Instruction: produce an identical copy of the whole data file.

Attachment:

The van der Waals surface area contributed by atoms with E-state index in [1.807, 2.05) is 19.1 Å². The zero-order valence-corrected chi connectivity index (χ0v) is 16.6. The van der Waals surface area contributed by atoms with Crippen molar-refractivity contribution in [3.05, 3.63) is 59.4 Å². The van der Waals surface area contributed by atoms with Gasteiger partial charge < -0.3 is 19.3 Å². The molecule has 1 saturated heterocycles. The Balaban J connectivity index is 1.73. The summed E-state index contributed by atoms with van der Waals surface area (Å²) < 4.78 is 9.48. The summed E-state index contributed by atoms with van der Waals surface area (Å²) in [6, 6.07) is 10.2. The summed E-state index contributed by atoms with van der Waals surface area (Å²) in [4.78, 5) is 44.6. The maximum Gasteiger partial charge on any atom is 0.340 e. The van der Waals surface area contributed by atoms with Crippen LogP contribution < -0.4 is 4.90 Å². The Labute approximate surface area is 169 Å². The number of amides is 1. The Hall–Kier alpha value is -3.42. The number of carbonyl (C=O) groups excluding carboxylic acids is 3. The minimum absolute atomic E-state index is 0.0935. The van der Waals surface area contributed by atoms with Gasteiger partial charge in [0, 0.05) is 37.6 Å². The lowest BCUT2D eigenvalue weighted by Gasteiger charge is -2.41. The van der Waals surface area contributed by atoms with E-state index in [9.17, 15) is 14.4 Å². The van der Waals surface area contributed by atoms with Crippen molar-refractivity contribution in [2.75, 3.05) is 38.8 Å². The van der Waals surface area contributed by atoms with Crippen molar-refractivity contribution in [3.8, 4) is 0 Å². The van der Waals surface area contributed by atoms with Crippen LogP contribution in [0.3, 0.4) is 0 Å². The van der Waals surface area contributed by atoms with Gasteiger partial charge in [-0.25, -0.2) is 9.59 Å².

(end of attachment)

The van der Waals surface area contributed by atoms with E-state index in [1.807, 2.05) is 19.1 Å². The zero-order valence-corrected chi connectivity index (χ0v) is 16.6. The van der Waals surface area contributed by atoms with Crippen molar-refractivity contribution in [3.05, 3.63) is 59.4 Å². The van der Waals surface area contributed by atoms with Gasteiger partial charge < -0.3 is 19.3 Å². The molecule has 1 saturated heterocycles. The Balaban J connectivity index is 1.73. The summed E-state index contributed by atoms with van der Waals surface area (Å²) < 4.78 is 9.48. The summed E-state index contributed by atoms with van der Waals surface area (Å²) in [6, 6.07) is 10.2. The summed E-state index contributed by atoms with van der Waals surface area (Å²) in [4.78, 5) is 44.6. The maximum Gasteiger partial charge on any atom is 0.340 e. The van der Waals surface area contributed by atoms with Crippen LogP contribution < -0.4 is 4.90 Å². The Labute approximate surface area is 169 Å². The number of amides is 1. The Hall–Kier alpha value is -3.42. The number of carbonyl (C=O) groups excluding carboxylic acids is 3. The minimum absolute atomic E-state index is 0.0935. The van der Waals surface area contributed by atoms with Gasteiger partial charge in [0, 0.05) is 37.6 Å². The lowest BCUT2D eigenvalue weighted by Gasteiger charge is -2.41. The van der Waals surface area contributed by atoms with E-state index in [9.17, 15) is 14.4 Å². The van der Waals surface area contributed by atoms with Crippen molar-refractivity contribution in [2.75, 3.05) is 38.8 Å². The van der Waals surface area contributed by atoms with Crippen molar-refractivity contribution in [3.8, 4) is 0 Å². The van der Waals surface area contributed by atoms with Crippen LogP contribution in [0.3, 0.4) is 0 Å². The van der Waals surface area contributed by atoms with Gasteiger partial charge in [-0.25, -0.2) is 9.59 Å².